At one of the churches I served, I offered a class entitled, “Living Fully, Dying Well.” It was designed to help the participants learn and share about their views on . . . Death.
I asked the group of mostly parents, ranging in age from 30s to 70s, “What was harder, talking to your children about sex or death?” Everyone had had the sex talk. But many hadn’t chatted about—or hinted at—dying and death, even with their adult children. We avoid death like the plague. Hey, we even avoid the word. Our culture has created—and frequently uses—dozens of banal to bizarre euphemisms to give death as wide a berth as possible.
Crossed the Jordan…Departed…Dreamless sleep…Entered the pearly gates…Expired…Gave up the ghost…Had the last curtain call…Kicked the bucket…Laid to rest…Left the room like Elvis…Left us…Met Davy Jones…Met his maker…Passed…Passed on…Passed over…Perished…Returned to dust…Shook hands with Jesus…Six feet under…Sleeps with the fishes…Succumbed…Surrendered…Taken by angels…Taken by God…Taken up to heaven…The big sleep…Was lost…Went home with God…
Can you think of phrases or words I’m missing? I suspect you could, and I haven’t searched for what the Germans or Kenyans or Chinese might say. I’m quite confident other words from other cultures and religions would quickly expand the list.
At the hospice where I work, I listen to the nurses and social workers share about death. I read the medical charts and the notes doctors make. I’m not breaching confidence when I say the professionals and the official charting also avoid death. Variations of the patient passed are popular. I get it. I understand that passed on or passed over reflect the faith tradition of earth and heaven, of passing from the known land of fast food, area codes and cloverleaf freeway exchanges to the Biblical dream of paradise. Or it’s possible the professionals simply don’t want to overuse the inevitable word, “died.” Or maybe they are uncomfortable too?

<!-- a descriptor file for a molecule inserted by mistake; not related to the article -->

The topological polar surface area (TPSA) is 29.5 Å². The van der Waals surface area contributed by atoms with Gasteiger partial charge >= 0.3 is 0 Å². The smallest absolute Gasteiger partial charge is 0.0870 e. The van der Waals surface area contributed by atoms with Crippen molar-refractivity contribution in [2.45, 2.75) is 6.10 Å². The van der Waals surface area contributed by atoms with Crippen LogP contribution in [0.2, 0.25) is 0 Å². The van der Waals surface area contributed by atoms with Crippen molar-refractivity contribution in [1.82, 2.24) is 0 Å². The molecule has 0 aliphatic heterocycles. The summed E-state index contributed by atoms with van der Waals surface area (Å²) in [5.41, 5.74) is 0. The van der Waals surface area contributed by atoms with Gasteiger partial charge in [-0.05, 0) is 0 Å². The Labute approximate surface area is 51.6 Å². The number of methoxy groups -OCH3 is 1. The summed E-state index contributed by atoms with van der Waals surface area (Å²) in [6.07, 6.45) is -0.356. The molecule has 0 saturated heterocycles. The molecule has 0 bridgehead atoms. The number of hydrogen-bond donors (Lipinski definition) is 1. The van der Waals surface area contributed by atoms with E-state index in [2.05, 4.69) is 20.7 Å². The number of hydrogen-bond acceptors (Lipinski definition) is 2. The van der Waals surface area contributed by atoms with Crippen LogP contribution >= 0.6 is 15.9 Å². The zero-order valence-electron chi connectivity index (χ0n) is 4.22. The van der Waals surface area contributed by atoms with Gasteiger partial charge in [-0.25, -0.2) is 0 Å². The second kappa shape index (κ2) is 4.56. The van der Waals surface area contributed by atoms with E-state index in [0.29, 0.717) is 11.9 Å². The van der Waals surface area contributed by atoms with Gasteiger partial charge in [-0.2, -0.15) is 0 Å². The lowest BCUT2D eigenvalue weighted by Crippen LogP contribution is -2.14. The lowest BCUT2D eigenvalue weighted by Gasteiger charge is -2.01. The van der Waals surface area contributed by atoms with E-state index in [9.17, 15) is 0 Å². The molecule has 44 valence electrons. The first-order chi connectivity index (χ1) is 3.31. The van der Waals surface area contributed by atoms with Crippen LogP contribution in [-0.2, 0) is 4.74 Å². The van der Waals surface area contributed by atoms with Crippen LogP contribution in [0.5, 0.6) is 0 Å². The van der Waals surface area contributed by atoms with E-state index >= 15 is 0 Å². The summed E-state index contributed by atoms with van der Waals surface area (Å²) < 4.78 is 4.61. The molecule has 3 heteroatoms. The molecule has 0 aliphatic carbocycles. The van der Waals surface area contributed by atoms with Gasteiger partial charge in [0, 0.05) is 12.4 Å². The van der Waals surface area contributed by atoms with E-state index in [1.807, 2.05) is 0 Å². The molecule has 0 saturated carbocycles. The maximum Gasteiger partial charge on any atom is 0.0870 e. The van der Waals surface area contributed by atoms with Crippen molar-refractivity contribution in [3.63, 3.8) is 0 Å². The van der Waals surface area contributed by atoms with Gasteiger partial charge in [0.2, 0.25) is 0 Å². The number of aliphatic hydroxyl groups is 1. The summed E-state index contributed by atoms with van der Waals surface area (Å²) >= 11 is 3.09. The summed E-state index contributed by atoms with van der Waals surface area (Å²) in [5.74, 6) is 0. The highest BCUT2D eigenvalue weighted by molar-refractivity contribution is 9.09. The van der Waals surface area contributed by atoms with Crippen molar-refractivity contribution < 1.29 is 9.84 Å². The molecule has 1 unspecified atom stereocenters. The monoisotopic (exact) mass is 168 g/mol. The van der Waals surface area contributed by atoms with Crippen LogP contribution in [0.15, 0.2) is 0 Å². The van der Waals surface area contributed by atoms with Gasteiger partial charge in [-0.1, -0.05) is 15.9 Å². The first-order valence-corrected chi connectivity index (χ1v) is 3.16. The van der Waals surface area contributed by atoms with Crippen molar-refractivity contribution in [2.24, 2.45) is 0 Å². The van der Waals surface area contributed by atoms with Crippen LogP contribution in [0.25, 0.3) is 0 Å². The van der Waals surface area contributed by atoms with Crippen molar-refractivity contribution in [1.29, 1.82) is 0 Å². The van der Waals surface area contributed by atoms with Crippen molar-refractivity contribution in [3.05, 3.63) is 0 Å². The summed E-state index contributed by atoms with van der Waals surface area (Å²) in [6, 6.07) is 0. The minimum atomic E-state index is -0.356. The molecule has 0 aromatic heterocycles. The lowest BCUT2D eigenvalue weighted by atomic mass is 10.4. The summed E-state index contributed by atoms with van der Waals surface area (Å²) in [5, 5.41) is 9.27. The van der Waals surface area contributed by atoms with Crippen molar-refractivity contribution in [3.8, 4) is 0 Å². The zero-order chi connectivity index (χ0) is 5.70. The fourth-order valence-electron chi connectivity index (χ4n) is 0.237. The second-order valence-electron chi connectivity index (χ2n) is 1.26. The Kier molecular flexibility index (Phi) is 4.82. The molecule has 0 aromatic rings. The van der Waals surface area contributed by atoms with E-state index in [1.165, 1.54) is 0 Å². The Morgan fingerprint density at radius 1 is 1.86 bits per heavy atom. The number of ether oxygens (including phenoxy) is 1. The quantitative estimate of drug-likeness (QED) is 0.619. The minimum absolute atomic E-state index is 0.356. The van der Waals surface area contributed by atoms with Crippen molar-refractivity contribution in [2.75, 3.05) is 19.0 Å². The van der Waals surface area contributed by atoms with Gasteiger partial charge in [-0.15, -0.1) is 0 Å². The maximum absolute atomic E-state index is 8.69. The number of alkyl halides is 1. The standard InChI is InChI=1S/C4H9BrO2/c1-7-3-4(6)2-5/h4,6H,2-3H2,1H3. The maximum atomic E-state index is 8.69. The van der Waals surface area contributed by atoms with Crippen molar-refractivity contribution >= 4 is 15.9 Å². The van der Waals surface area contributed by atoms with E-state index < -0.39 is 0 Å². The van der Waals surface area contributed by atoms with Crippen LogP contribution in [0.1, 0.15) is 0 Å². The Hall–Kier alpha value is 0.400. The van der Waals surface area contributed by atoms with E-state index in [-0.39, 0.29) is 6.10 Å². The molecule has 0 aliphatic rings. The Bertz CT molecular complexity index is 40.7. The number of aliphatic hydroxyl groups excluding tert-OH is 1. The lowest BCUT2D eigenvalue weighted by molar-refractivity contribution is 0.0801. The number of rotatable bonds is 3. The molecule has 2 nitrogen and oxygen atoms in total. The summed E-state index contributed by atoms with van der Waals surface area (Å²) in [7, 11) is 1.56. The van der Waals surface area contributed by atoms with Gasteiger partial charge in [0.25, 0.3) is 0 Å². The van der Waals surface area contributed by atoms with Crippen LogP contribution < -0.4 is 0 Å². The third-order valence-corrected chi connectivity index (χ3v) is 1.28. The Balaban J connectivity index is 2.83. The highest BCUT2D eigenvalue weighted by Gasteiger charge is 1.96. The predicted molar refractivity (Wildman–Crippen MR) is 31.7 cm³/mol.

When I make bereavement calls in my hospice work, I always say death or died. I prefer the truest and simplest words when I talk to a grieving loved one because maybe, just maybe, my choice of words will model honesty for the whole conversation. But whatever words I speak—or whatever words I avoid using for my so-called honest attempts at honesty—death will enter my life and break me down. It will. Soon, my thirteen-year old dog Hannah will die. I will be a wreck, and there’s nothing I can do about it. My puppy’s not the worst of my today or tomorrow encounter with death. It would be easy—and yet nearly impossible—to create the short list of the deaths of friends or family whose death would devastate me. It is like that for all of us.
And so we use words to avoid the unavoidable. We are the Kings and Queens of the Realm of Euphemisms. Still, words are all we’ve got, and I hope you’ll be honest with your loved ones about what you want in your dying and in your death while you’re still a citizen of this known land of fast food, area codes and people that love you more than life itself.
(Hospice vigorously protects a patient’s privacy. I’ll take care with how I share my experiences. Any names used are fictitious. Events are combined and/or summarized.)
Image from here.by